Karen Carter patrolled with the Coast Guard. Henry Owens enlisted in the Navy. These veterans all served their country.
The idea that a six-month-old could feel fear or anger, no less sadness and grief, was preposterous. But thanks to an explosion in research on infancy in the last 30 years, we now know that babies and toddlers are deeply feeling beings.
Starting in the earliest months of life, well before they can use words to express themselves, babies have the capacity to experience peaks of joy, excitement and elation. They also feel fear, grief, sadness, hopelessness and anger—emotions that many adults understandably still find it hard to believe, or accept, that very young children can experience.
So a critical first step in helping your child learn to cope with her feelings is not to fear the feelings, but embrace them—all of them. Sadness and joy, anger and love, can co-exist and are all part of the collection of emotions children experience.
When you help your child understand his feelings, he is better equipped to manage them effectively. One major obstacle in doing this which I see quite often in my work with parents is that they are operating under the assumption that having a happy child means he needs to be happy all the time.
Something I still have to keep reminding myself despite the fact that my children are in their twenties!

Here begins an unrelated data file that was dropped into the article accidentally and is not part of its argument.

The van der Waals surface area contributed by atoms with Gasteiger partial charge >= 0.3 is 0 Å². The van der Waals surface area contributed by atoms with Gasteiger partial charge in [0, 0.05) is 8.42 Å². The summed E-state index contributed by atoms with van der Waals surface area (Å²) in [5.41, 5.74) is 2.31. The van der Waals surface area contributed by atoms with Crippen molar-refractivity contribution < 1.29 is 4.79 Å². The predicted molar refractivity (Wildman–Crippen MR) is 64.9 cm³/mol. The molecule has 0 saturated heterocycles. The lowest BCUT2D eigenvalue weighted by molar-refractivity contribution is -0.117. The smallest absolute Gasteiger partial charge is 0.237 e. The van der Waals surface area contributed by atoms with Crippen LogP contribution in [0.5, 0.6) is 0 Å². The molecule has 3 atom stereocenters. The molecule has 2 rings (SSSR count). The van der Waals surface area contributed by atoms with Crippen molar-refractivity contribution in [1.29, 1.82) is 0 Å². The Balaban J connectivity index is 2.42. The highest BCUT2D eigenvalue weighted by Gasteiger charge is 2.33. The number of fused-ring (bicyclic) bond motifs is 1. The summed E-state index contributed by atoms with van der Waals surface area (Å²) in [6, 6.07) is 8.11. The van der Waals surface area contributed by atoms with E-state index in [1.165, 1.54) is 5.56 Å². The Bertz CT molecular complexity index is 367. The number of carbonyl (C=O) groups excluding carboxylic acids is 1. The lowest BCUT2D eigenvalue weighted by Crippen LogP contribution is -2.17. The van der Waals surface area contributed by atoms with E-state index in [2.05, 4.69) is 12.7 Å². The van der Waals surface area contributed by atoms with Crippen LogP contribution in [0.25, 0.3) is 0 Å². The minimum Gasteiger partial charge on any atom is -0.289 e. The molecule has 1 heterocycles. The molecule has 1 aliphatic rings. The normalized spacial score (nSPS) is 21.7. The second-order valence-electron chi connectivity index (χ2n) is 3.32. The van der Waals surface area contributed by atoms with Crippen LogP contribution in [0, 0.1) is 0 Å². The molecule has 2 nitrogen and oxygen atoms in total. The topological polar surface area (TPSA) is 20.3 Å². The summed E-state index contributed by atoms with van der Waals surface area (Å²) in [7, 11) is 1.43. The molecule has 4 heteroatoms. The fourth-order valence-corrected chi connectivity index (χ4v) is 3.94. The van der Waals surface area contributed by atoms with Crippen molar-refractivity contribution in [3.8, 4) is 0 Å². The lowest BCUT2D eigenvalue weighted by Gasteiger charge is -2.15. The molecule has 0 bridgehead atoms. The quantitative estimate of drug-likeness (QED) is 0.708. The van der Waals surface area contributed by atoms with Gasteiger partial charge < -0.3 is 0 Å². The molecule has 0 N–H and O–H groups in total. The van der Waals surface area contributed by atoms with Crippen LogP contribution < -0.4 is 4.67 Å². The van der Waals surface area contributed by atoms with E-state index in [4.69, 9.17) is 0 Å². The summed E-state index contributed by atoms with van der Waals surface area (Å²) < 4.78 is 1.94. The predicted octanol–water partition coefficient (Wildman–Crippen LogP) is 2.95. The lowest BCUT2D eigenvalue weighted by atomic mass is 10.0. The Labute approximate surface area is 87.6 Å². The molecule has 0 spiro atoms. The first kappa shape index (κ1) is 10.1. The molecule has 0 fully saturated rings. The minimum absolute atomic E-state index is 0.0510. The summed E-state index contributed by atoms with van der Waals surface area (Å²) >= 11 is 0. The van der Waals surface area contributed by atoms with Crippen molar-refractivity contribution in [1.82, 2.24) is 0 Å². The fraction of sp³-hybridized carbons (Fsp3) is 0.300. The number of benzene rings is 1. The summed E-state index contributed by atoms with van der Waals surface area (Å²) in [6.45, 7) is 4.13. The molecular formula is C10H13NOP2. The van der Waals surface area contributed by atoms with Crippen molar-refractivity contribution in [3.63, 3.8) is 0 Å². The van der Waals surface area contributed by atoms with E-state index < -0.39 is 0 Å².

Muscling through difficult experiences, mastering struggles, and coping with sadness and grief builds strength and resilience, and is ultimately what brings children a sense of contentedness and well-being. What can parents do?
This might mean stopping a tickling game with a four-month-old when she arches her back and looks away, signaling she needs a break. Or taking a nine-month-old to the window to wave good-bye to Mom when he is sad to see her leave for work. Label and help toddlers cope with feelings.
Emotions like anger, sadness, frustration and disappointment can be overwhelming for young children. Naming these feelings is the first step in helping children learn to identify them and communicates to children that these feelings are normal.
Feelings are not the problem. Listen openly and calmly when your child shares difficult feelings. When you ask about and acknowledge feelings, you are sending the important message that feelings are valued and important. Recognizing and naming feelings is the first step toward learning to manage them in healthy, acceptable ways over time.
Avoid minimizing or talking children out of their feelings. This is a natural reaction—we just want to make the bad feelings go away.
You love playing with him. Teach tools for coping. If your month-old is angry that playtime is over, guide her to stamp her feet as hard as she can or to draw how angry she is with a red crayon.
Help a two-year-old who is frustrated at not being able to get the ball into the basket brainstorm other ways to solve the problem. Take a three-year-old who is fearful about starting a new school to visit his classroom beforehand to meet the teachers and play on the playground so that the unfamiliar can become familiar.
Instead, see these experiences as teachable moments to help your child learn to name and manage the emotions—positive and negative—that add depth and color to our lives.
Show your child that a full, rich life means experiencing both the ups and the downs. And it starts on day one. About Claire Lerner, L.
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